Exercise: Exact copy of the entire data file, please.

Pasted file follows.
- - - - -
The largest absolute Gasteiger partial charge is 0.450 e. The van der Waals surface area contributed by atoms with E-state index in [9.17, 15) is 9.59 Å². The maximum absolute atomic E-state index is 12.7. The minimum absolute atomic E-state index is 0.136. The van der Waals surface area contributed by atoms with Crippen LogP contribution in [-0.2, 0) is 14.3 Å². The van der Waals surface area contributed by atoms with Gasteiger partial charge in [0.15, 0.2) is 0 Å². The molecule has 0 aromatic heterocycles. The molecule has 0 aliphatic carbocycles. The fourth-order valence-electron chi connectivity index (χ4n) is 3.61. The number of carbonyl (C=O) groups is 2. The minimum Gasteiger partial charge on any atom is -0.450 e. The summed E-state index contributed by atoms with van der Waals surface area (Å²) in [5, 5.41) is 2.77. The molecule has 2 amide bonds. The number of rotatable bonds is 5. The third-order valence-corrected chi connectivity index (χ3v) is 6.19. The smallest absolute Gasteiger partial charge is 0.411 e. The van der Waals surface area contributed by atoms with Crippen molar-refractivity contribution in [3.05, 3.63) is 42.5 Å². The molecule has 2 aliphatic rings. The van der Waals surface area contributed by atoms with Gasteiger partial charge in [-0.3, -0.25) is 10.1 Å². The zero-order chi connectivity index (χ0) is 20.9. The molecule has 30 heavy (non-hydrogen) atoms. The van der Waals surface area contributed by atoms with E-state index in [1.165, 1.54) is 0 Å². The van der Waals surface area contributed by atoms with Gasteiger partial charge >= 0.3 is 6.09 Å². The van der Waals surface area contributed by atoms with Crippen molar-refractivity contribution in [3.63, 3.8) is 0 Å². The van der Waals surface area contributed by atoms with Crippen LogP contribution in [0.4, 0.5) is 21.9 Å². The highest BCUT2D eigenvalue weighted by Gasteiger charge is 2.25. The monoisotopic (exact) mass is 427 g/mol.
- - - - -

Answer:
The largest absolute Gasteiger partial charge is 0.450 e. The van der Waals surface area contributed by atoms with E-state index in [9.17, 15) is 9.59 Å². The maximum absolute atomic E-state index is 12.7. The minimum absolute atomic E-state index is 0.136. The van der Waals surface area contributed by atoms with Crippen LogP contribution in [-0.2, 0) is 14.3 Å². The van der Waals surface area contributed by atoms with Gasteiger partial charge in [0.15, 0.2) is 0 Å². The molecule has 0 aromatic heterocycles. The molecule has 0 aliphatic carbocycles. The fourth-order valence-electron chi connectivity index (χ4n) is 3.61. The number of carbonyl (C=O) groups is 2. The minimum Gasteiger partial charge on any atom is -0.450 e. The summed E-state index contributed by atoms with van der Waals surface area (Å²) in [5, 5.41) is 2.77. The molecule has 2 amide bonds. The number of rotatable bonds is 5. The third-order valence-corrected chi connectivity index (χ3v) is 6.19. The smallest absolute Gasteiger partial charge is 0.411 e. The van der Waals surface area contributed by atoms with Crippen molar-refractivity contribution in [3.05, 3.63) is 42.5 Å². The molecule has 2 aliphatic rings. The van der Waals surface area contributed by atoms with Gasteiger partial charge in [-0.3, -0.25) is 10.1 Å². The zero-order chi connectivity index (χ0) is 20.9. The molecule has 30 heavy (non-hydrogen) atoms. The van der Waals surface area contributed by atoms with E-state index in [1.165, 1.54) is 0 Å². The van der Waals surface area contributed by atoms with Gasteiger partial charge >= 0.3 is 6.09 Å². The van der Waals surface area contributed by atoms with Crippen molar-refractivity contribution in [3.63, 3.8) is 0 Å². The van der Waals surface area contributed by atoms with Crippen LogP contribution in [0.4, 0.5) is 21.9 Å². The highest BCUT2D eigenvalue weighted by Gasteiger charge is 2.25. The monoisotopic (exact) mass is 427 g/mol.